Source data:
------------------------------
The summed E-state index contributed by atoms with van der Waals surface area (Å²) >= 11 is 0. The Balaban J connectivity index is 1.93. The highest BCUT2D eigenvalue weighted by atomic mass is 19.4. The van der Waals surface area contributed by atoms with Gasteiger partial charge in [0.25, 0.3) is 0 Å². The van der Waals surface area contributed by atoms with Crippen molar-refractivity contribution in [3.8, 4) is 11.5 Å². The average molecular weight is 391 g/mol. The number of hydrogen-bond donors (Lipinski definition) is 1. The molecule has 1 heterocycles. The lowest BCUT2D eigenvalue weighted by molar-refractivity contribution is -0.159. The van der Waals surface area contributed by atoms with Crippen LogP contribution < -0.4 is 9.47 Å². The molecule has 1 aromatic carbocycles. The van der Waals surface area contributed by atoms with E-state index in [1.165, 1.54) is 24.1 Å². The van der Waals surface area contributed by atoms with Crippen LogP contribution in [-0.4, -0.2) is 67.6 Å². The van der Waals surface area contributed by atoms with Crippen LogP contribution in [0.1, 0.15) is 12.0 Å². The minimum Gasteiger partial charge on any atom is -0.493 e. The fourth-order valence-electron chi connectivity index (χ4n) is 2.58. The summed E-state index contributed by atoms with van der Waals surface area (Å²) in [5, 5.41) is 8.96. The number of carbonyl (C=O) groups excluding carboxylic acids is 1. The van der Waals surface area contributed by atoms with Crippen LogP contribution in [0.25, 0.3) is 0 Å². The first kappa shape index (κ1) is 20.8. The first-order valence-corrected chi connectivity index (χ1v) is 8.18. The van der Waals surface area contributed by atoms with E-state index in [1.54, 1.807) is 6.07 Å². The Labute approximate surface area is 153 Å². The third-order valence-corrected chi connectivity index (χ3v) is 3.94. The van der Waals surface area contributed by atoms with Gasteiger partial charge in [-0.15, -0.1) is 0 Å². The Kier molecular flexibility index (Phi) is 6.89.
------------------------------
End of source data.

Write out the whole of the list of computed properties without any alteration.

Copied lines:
The summed E-state index contributed by atoms with van der Waals surface area (Å²) >= 11 is 0. The Balaban J connectivity index is 1.93. The highest BCUT2D eigenvalue weighted by atomic mass is 19.4. The van der Waals surface area contributed by atoms with Gasteiger partial charge in [0.25, 0.3) is 0 Å². The van der Waals surface area contributed by atoms with Crippen molar-refractivity contribution in [3.8, 4) is 11.5 Å². The average molecular weight is 391 g/mol. The number of hydrogen-bond donors (Lipinski definition) is 1. The molecule has 1 heterocycles. The lowest BCUT2D eigenvalue weighted by molar-refractivity contribution is -0.159. The van der Waals surface area contributed by atoms with Crippen LogP contribution < -0.4 is 9.47 Å². The molecule has 1 aromatic carbocycles. The van der Waals surface area contributed by atoms with E-state index in [1.165, 1.54) is 24.1 Å². The van der Waals surface area contributed by atoms with Crippen LogP contribution in [-0.4, -0.2) is 67.6 Å². The van der Waals surface area contributed by atoms with Crippen LogP contribution in [0.1, 0.15) is 12.0 Å². The minimum Gasteiger partial charge on any atom is -0.493 e. The fourth-order valence-electron chi connectivity index (χ4n) is 2.58. The summed E-state index contributed by atoms with van der Waals surface area (Å²) in [5, 5.41) is 8.96. The number of carbonyl (C=O) groups excluding carboxylic acids is 1. The van der Waals surface area contributed by atoms with Crippen LogP contribution in [0.25, 0.3) is 0 Å². The first kappa shape index (κ1) is 20.8. The first-order valence-corrected chi connectivity index (χ1v) is 8.18. The van der Waals surface area contributed by atoms with E-state index in [1.54, 1.807) is 6.07 Å². The Labute approximate surface area is 153 Å². The third-order valence-corrected chi connectivity index (χ3v) is 3.94. The van der Waals surface area contributed by atoms with Gasteiger partial charge in [-0.15, -0.1) is 0 Å². The Kier molecular flexibility index (Phi) is 6.89.